I read a post today that spoke about how we are not all in the same boat when it comes to Covid-19 – “we are in the same storm”. This really hits the mark, so I thought I’d borrow it for my take on homelessness during Covid-19 lockdown. If ever there was a contested and complex issue, this is it. By virtue of being homeless, “Stay at home” becomes a very difficult law to abide by. So my first point: Let’s be tolerant.
I live on the edge of Van Riebeeck Park - wedged between Oranjezicht and Vredehoek, circling the crown of Gardens and lying at the foot of Table Mountain, this park belongs to all of Cape Town.
With the familiar urban drone diminished during lockdown, the early morning birdsong is more noticeable. As is the murmur of about 50 homeless people lighting fires and rolling up makeshift beds, zipping tents and boiling water for breakfast. These regular morning sounds are interspersed with a regular sunrise visit by law enforcement, telling people to pack their things and “be less visible” as “the residents are complaining” and its “against the law to be outside”.
I wonder how to be less visible, when you have nowhere to hide, when you have your life in a backpack in a city you may not move through. After three weeks there is still no workable solution being offered to the majority of Cape Town’s homeless community. Strandfontein has been criticized from concept through to execution. The Safe Space at Culemborg was full to capacity within the first 48 hours. The regular shelters stopped taking new arrivals as lockdown loomed, having to protect the people already housed. So where should people go?
The evening before lockdown I started a conversation with Walter Nyamugama, an artist selling wire art in the CBD. About a month before lockdown business was slowing down for Walter - the global impact of Covid-19 on tourism was being felt in South Africa. As such he could no longer afford his daily rental in a backpackers. A Zimbabwean foreign national, he identified Van Riebeeck Park as a safe space for a temporary home. He was joined by a group of friends, fellow artists, street traders, Uber Eats drivers. On the night before lockdown he was confident that they would be collected and taken to a safe space. He was willing to go where he was told to go. Once lockdown started only South African homeless residents were collected from the park, foreign nationals were told to stay. It became harder for them to move through the city to find meals. While Ladles of Love and other NGO’s do a sterling job feeding 100’s of homeless people each day at The Haven and The Safe Space, it is apparent that the growing demand is placing strain on these systems. As is the restriction of movement and the fear that belongings will be stolen if they leave it behind to go for a meal. Reports from existing shelters instill fear, while the fact remains that there aren’t enough beds or space for the city’s homeless population.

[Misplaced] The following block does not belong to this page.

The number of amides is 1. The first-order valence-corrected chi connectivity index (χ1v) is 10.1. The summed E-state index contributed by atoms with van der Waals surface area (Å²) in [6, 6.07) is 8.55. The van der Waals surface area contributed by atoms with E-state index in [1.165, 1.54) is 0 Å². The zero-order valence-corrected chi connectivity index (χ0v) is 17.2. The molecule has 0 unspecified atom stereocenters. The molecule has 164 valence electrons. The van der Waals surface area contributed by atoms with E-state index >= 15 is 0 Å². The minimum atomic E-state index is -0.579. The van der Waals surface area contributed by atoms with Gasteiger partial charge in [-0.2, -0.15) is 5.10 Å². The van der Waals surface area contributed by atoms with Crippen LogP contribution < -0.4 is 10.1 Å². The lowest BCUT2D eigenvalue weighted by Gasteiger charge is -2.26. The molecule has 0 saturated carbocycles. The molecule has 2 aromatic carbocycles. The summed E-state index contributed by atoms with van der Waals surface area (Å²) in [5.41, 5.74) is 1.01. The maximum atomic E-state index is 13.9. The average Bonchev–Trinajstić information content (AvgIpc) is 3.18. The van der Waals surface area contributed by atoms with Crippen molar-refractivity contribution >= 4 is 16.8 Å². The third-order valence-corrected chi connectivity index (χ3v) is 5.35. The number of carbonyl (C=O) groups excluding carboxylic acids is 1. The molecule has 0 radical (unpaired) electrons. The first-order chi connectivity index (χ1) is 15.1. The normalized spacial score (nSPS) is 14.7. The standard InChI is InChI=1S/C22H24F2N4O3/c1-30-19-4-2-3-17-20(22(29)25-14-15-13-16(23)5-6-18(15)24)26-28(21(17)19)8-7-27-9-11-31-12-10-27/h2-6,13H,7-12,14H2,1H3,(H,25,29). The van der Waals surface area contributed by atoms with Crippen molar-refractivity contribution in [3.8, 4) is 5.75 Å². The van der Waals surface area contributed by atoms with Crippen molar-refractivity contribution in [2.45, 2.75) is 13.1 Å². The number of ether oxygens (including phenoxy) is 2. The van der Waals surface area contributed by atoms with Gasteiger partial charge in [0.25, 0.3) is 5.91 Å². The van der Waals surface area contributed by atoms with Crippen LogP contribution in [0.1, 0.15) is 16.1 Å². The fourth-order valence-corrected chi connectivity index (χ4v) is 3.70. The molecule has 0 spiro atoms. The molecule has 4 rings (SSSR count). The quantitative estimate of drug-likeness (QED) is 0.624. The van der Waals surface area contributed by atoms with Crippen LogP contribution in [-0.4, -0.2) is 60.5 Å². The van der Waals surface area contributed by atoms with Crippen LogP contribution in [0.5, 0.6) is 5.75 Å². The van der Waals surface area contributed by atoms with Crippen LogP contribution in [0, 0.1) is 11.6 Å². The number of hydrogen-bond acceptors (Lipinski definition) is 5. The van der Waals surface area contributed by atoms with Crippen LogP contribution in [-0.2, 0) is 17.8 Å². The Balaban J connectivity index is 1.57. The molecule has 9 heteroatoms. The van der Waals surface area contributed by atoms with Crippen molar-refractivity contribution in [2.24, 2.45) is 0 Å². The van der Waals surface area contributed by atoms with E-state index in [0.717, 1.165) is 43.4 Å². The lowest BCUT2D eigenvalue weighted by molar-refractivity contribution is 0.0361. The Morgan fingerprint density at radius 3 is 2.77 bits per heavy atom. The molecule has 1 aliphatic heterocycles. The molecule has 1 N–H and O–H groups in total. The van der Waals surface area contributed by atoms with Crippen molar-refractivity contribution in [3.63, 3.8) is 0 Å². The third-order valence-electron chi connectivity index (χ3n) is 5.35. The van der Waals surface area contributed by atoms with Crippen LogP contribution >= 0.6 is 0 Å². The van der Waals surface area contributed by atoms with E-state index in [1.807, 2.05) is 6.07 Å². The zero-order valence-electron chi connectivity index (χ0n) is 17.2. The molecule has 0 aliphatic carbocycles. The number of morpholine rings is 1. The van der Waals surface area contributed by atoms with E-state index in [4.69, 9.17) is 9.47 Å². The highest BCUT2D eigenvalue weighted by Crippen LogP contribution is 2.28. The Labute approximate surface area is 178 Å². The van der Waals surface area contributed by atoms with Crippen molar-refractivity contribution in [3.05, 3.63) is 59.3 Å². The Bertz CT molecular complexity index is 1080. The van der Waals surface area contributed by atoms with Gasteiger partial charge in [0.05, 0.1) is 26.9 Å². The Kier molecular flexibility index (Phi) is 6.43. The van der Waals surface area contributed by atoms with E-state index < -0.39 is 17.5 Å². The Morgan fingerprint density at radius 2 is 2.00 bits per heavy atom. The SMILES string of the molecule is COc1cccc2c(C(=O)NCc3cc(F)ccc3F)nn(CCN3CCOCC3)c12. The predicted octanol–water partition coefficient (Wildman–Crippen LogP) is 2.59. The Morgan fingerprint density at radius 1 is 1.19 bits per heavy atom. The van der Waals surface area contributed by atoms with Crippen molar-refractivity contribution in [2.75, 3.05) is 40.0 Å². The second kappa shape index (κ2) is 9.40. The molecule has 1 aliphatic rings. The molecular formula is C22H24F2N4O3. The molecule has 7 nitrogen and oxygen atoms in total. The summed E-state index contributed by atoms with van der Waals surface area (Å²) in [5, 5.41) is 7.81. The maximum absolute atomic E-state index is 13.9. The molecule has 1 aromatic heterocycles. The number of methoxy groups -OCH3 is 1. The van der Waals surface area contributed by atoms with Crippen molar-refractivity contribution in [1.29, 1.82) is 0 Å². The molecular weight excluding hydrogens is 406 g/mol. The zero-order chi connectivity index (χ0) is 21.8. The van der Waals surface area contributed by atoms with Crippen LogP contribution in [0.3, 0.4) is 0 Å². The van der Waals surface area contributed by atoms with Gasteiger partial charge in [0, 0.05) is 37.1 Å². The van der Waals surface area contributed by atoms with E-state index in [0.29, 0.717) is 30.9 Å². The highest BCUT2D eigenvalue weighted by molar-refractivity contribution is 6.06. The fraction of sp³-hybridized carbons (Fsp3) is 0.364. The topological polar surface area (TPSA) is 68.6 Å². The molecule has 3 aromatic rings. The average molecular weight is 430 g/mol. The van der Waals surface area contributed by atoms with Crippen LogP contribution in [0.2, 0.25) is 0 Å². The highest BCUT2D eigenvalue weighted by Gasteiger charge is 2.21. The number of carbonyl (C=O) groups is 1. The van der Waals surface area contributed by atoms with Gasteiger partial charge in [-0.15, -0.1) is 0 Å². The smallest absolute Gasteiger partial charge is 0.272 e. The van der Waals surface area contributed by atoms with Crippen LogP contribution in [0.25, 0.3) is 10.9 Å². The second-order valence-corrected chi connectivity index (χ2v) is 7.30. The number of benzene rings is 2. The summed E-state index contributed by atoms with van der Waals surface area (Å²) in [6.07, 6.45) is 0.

While some residents in the neighborhood respond with anger towards the homeless people who remain in parks and on the street, I believe that these extraordinary times calls on us to respond with extra-ordinary humanity. Tolerance and kindness is required and an understanding that people really have nowhere to go.
When residents complain about homeless people staying in the park, law enforcement is compelled to respond. Often this response is very traumatic for the people on the receiving end of the law. Last Friday, Ziggy Goredema, who lives just beyond a servitude to our property, was picked up by law enforcement. He is a quiet man with a vision to becoming an environmentalist. Right now he is homeless. Ziggy’s story:
CBD CAN supports Ladles of Love, Streetscapes and U-turn. We are currently developing a care pack for homeless residents to protect them when they are moved to shelters or need to access soup kitchens. These packs include:
•Toothbrush and Toothpaste
•Sanitary pads for women.
•Covid-19 info pamphlet with emergency numbers
If you’d like to contribute to the care packs we are putting together, please click here.
If you’d like to support meals, please support Ladles of Love.
While we encourage homeless residents to visit soup kitchens for daily meals, we recognize that sometimes this is not possible. Let us make respectful and responsible choices in how we choose to support each other.
On 15 April MSF released a report on homeless shelters in South Africa under Covid-19. They found that “smaller facilities located in communities where the community members offer support in the form of food or clothing for occupants” tend to be a better solution. In cities around the world disused buildings, conference venues, boarding houses and hotels are being made available to house homeless citizens during lockdown, as a city, I believe Cape Town can do better to provide dignified safe solutions to homelessness.